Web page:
Quinn, CJ 2012, The fabrication and analysis of the magnetic and crystallographic properties of Fe-rich (Fe x Ga 1-x) Galfenol alloys. , PhD thesis, University of Salford.
Download (10MB) | Preview
Understanding the fundamental physics and properties of smart materials is a very important area of research for nano and micro mechanical systems especially in the applications of sensing and actuation, such as SONAR. This thesis is focused on the investigations of Galfenol solid solutions and the associated magnetic properties, crystal structures and the influence that additional Ga has upon a Fe-rich Galfenol system. This has been achieved by using a variety of compositions of Fe1-xGax melt-spun alloy ribbons and then characterised using a number of measurement techniques including; x-ray diffraction, neutron diffraction, Mössbauer interaction, differential scanning calorimetry, vibrating sample magnetometry and electron microscopy. By identifying the various crystallographic phases and their relevant magnetic properties a clearer picture has been established to enable further research to build upon the results published in this thesis. After fabrication several standard measurements were taken to evaluate the crystalline phases within and the proposed site occupancy of the atomic structure. Compositional analysis was performed in order to clarify the specific atomic weight percentages produced. Magnetic and thermal magnetic measurements were then undertaken to measure magnetic saturation values and relevant Curie temperatures. Further thermal measurements were taken in order to explain some of the anomalous thermo-magnetic results in the two most dilute compositions. These results were directly compared to ascertain both the structural and magnetic changes that were instigated by the thermal treatment of the alloys. Finally, some rapid annealing and quenching and also a slow cooling treatment was applied to the most dilute composition in order to capture the structural transformation caused by the thermal treatment and these resulting phases identified and the results discussed.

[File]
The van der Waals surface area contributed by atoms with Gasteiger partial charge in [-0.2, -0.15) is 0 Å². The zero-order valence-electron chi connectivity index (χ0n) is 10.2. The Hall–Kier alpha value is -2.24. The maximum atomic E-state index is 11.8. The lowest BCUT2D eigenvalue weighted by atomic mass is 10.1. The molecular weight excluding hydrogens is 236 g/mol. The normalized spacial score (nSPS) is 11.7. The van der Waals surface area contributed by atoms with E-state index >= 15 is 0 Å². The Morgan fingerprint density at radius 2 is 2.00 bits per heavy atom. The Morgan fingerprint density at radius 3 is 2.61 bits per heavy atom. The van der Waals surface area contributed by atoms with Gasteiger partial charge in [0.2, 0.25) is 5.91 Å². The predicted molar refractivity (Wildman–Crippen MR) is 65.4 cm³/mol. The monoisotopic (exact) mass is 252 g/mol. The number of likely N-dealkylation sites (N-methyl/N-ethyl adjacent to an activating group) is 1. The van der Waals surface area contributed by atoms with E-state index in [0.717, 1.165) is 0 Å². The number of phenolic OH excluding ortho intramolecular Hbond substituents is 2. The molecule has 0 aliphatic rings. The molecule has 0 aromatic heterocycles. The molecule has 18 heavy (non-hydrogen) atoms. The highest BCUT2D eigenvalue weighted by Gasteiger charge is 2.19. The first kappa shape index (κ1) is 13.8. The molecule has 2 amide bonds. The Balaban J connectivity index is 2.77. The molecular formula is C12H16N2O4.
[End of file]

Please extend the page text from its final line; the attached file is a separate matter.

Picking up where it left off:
|Item Type:||Thesis (PhD)|
|Contributors:||Mellors, NJ (Supervisor)|
|Schools:||Schools > School of Computing, Science and Engineering
Schools > School of Computing, Science and Engineering > Salford Innovation Research Centre (SIRC)
|Funders:||Engineering and Physical Sciences Research Council (EPSRC)|
|Depositing User:||MR Christopher John Quinn|
|Date Deposited:||24 Feb 2013 22:57|
|Last Modified:||09 Jan 2017 12:54|
Actions (login required)
|Edit record (repository staff only)|